Governance Recommendations

Further to the Governance Commission’s report last week, Social Media CIC is endorsing its recommendations and pledging to play its part in reviving local democracy. It should be made clear that this is not an attempt to be political but rather to contribute to a stronger civil society in order that the problems of our area can be improved.

Every different group and individual has something to offer this process. What we can offer follows:
- Local Edition provides a forum to inform debate in the Northern Stoke area. This can be used more effectively by all organisations working in the area. We will find different ways to present the findings of the report and feed back responses.
- Our website, www.socialmedia.org.uk, provides free space for community groups across the city to create a presence online and where residents, politicians and anybody else can connect with each other and post news and information about their activities
- Social Media CIC has developed a range of relationships with networks and groups across the city and can support constructive community engagement through these networks
- Through our different projects, we are able to provide connections to different groups of people in Northern Stoke and a two-way flow of viewpoints to contribute to dialogue. We hope to develop our capacity over the coming months to do more.
- We can provide expertise on structure-building from community to global level, drawing on experience of contributing to, and working with, successful volunteer-based groups in the City and further afield.

Our recommendations to the Council are also around the recommendation to rebuild engagement. This is not supposed to detract from the very hard work that many councillors and officers put in, but address the way that people feel because of structural failures and in some cases a lack of basic communication and consultation.

- Resource residents and other community groups at local levels, continuing the good work over the past year, and encouraging residents to fill gaps that currently exist. Ensure that the most appropriate sectors of the council maintain regular dialogue with all groups operating in their area or work.

- ensure you have meaningful dialogue with community groups on all decisions affecting the area, not only on those that suit you. Don’t avoid discussion on decisions that you think will be controversial. Get people involved in new strategies right from the beginning and don’t shut them out at critical points - not everybody will want to be involved in policy discussions but some people will and they can help convey questions and information both ways. We have had large voids of silence while some of the biggest decisions are being made and this gives rise to suspicion.

- Accept responsibility for the fact that people are disengaged and angry, therefore the problem is not necessarily the decisions being made, but the way in which they are made. A culture of trust is the only effective way that everybody can contribute to society.

- send out regular information on all decisions and actions made by councillors and officers through online newsfeeds that can also be printed out as posters in libraries. An interesting model is the Twitter feed started by Gordon Brown’s office that anybody can subscribe to.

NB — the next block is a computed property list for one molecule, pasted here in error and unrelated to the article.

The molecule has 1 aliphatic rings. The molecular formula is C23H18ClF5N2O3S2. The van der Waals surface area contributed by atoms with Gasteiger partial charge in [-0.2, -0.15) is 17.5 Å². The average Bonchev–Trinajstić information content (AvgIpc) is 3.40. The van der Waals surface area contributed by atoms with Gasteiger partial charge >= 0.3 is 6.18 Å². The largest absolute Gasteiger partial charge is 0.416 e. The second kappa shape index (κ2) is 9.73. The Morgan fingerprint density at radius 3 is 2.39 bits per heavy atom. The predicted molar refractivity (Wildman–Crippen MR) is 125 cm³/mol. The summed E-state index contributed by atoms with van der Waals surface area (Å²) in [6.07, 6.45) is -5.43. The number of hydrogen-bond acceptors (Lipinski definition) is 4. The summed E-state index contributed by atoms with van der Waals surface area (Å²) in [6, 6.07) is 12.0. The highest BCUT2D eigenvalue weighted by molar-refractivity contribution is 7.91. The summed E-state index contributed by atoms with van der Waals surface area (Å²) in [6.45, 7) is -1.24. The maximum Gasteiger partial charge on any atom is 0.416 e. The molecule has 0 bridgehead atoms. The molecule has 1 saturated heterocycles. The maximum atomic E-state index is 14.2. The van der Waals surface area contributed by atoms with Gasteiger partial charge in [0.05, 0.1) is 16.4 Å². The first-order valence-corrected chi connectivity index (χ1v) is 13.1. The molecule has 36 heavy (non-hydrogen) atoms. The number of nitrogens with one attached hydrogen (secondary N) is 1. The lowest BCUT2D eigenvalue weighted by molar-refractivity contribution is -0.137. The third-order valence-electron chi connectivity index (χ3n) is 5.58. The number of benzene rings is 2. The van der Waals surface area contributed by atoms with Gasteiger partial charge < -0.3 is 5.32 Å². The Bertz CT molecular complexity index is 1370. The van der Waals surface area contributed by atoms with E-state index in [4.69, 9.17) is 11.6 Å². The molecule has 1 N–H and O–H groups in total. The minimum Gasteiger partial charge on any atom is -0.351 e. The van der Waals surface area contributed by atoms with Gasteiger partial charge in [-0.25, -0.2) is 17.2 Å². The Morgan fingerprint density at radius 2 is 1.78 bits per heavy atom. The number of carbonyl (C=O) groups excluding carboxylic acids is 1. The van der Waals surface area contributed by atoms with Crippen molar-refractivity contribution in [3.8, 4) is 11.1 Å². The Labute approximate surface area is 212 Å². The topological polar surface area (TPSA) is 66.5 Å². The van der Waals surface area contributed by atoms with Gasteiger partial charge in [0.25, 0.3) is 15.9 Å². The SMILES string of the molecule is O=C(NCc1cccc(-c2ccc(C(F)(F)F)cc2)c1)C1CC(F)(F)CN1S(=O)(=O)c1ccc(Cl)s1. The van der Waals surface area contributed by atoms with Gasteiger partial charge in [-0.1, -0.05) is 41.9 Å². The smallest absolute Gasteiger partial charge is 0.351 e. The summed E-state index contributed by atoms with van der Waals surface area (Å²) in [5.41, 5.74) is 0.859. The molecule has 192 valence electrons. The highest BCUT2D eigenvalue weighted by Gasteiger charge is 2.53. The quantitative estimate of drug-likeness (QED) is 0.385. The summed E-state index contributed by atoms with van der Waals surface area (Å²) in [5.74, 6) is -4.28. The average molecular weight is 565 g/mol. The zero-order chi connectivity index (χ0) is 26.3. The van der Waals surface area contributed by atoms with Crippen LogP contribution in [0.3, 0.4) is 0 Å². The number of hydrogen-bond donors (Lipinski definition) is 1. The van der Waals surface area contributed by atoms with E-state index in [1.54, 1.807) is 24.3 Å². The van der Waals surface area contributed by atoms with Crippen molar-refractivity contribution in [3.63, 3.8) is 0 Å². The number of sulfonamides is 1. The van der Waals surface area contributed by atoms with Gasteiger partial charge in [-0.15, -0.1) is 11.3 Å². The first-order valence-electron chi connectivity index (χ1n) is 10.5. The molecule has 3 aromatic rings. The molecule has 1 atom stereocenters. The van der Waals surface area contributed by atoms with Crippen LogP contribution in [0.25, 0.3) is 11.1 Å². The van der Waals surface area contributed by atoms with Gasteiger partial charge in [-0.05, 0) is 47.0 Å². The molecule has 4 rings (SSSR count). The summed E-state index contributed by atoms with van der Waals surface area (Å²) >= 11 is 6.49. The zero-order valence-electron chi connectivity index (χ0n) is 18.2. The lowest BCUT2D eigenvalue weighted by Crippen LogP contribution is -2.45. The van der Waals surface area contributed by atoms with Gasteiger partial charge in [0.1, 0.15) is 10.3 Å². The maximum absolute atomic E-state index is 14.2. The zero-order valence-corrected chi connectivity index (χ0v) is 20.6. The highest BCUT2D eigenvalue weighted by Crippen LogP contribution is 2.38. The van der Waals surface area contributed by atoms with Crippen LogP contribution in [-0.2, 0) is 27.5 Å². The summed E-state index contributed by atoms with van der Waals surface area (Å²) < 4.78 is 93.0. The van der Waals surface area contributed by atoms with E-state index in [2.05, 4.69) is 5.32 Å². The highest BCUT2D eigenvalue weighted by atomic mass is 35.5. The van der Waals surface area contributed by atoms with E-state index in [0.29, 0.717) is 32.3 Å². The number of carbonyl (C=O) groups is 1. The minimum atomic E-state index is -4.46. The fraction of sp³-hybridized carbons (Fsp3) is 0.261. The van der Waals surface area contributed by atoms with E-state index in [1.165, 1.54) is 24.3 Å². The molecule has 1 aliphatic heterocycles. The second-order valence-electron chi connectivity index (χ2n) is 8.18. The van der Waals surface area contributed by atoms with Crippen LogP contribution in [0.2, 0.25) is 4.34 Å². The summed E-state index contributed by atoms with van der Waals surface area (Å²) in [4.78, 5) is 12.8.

- Be experimental and imaginative. Release council officers from the culture of fear and control that contributes to an environment of secrecy, lack of trust and the external perception of inneffectiveness. Create simple systems of accountability through councillors and balance this with practices that support officers to carry out their difficult work for the city.

- Introduce participatory budgeting elements immediately for ward budgets so that the whole community can work alongside councillors in spending it. Extend participatory methods to all local service delivery, piloting models of participation to find what works in our communities. Over the years, residents in the area have built a degree of expertise in consultation practices and there are many community leaders ready and willing to be participate positively - more will follow once the atmosphere of conflict and mistrust begins to clear and people see that their input leads to results (there are residents who have been involved in consultations about the regeneration of their area since the early 1970s).

- Immediately develop clear illustrations of decision-making so that anybody who wants to get involved at any level can easily find out the best route to participation (including online and other means) and have their views taken forward

- Accept that there is a distinct difference between promoting Stoke-on-Trent and facilitating effective debate and accountability. Local media can be a constructive partner in both.

- Abandon the PR strategy outlined in last year’s recruitment process of rebuttal and ‘good news’ stories. Help journalists to communicate political processes effectively to the public by answering questions and providing information pro-actively and on request. Good press for the city will follow as the health of the city in every sphere improves.

- Publish all Freedom of Information requests in order to avoid duplication and, if practical, archive released material in the most relevant public library (ie requests about Tunstall in Tunstall).

- Ensure that every councillor builds engagement at local ward level and create strategies for ensuring that there are efficient systems for all residents to communicate meaningfully with their councillor and have their concerns and ideas passed on. Find out what local people think makes a ‘good councillor’ and share examples of good practice, whichever party they come from.

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